In the excellent video below, Derek Muller from the YouTube Channel Veritasium goes to the Utah desert to investigate some mysterious blue pools that show up on Google Earth. His explanation of what these pools are takes us on a science and history tour de force that includes fireworks, George Washington, soap, glass, Gatorade, gun powder, a scientist named Humphry Davy, every other person on the planet, and lots of money. Enjoy!
Topology is a branch of mathematics that is concerned with the study of how shapes or objects are arranged in space and whether they can be converted into each other. Objects that can be converted into each other are said to be topologically equivalent. In the video below I provide an example of how two circular strips of paper are equivalent to a square.
Far from being an abstract branch of mathematics, topology has many practical applications. For example, in the field of biology a branch of topology called “knot theory” is used to describe the many spatial configurations that the molecule of life, DNA, can adopt and how it interacts with other molecules. Other large biological molecules that can fold in many ways such as proteins are also studied with tools from the field of topology. Another example is physics where the application of topological principles to the area of quantum physics has ushered a revolution in the understanding of the properties of matter that may lead to many applications.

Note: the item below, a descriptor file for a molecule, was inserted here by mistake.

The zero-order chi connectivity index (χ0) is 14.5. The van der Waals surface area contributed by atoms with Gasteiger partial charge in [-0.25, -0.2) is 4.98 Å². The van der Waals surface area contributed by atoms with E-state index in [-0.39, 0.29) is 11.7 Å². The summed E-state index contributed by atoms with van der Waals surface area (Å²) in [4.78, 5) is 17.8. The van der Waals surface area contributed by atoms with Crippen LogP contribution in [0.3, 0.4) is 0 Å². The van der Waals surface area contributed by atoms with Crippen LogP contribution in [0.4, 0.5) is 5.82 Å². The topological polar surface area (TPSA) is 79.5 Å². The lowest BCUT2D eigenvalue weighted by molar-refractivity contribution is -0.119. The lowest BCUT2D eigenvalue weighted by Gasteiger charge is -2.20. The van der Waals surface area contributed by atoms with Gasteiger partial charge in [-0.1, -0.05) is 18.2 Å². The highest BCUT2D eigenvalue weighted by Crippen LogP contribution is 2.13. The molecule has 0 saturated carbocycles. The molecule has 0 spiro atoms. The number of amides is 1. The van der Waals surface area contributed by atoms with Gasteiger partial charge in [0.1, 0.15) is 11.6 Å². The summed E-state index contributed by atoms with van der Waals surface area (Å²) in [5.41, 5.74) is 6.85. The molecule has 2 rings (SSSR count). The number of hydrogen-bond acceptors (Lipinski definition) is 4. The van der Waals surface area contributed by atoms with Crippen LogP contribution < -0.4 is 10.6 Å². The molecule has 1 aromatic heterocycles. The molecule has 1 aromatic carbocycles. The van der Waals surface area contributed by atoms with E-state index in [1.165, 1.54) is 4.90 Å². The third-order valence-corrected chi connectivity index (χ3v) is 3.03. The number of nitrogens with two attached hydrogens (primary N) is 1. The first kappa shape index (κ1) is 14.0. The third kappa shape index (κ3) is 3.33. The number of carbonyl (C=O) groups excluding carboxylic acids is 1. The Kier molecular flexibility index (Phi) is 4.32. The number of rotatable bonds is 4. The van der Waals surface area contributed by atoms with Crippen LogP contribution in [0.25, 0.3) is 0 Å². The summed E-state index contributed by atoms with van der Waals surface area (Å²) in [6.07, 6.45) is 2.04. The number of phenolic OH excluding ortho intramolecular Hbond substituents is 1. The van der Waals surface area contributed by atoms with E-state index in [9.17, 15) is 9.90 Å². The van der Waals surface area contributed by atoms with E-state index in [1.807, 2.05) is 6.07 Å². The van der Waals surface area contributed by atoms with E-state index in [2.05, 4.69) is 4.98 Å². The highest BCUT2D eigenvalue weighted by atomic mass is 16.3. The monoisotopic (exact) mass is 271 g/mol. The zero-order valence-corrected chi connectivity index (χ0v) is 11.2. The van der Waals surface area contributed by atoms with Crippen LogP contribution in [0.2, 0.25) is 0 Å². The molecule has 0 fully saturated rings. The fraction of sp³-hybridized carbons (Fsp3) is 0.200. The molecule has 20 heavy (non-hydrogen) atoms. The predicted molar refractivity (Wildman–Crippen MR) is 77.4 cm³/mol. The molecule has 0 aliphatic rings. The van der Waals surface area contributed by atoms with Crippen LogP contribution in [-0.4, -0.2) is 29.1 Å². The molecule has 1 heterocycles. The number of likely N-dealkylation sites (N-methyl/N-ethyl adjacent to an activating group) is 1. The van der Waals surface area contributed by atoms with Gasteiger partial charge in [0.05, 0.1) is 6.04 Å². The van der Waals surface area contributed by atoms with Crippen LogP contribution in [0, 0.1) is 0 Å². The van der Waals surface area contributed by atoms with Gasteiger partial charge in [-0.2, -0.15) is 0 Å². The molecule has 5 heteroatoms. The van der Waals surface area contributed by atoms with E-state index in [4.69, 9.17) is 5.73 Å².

Most people are familiar with the concept of natural selection in terms of a change in the physical environment surrounding a population of organisms. So, for example, if the weather gets colder, those organisms with bodies that can retain heat to a higher extent have a survival advantage over those with bodies that don’t. Thus the organisms with better heat retention will tend to have more offspring and in a few generations they will be overrepresented in the population. Another type of natural selection is that which occurs in response to the interaction between organisms. Thus, if a predator with a tendency to attack prey with black fur enters an environment, the amounts of animals with black fur will decline overtime while the numbers of those with fur of different color will increase. This is because those with fur of different color have a better chance of surviving, mating, and having descendants.
The above examples of natural selection involve selective pressures that are external (the environment or predators) to the population of organisms. However, there are forms of natural selection that are driven by internal factors. One such modality of selection is sexual selection. Sexual selection occurs when, for example, female birds have a proclivity for mating with males that have specific characteristics such as brighter or more abundant plumage. Sexual selection is paradoxical in that the brighter or more abundant plumage of males, which makes them more appealing to females, may also make them also more prone to being killed by predators. But the enhanced reproduction success of the males possessing these characteristics compensates for their greater death rate and thus the brighter or more abundant plumage in males endures in the population. However, sexual selection does not always result in large or flamboyant body characteristics, and in many cases its effects are quite subtle. All species including humans experience sexual selection to a certain degree.
The poster boy for extreme sexual selection is the male peacock (Pavo cristatus) which has developed an extravagant train of feathers that it uses to court females.
Below is a video of a male peacock (Pavo cristatus) which was shot at the Waldstein garden in Prague, Czech Republic.
Peacock courtship photo by Dick Daniels used here under an Attribution-ShareAlike 3.0 Unported (CC BY-SA 3.0) license.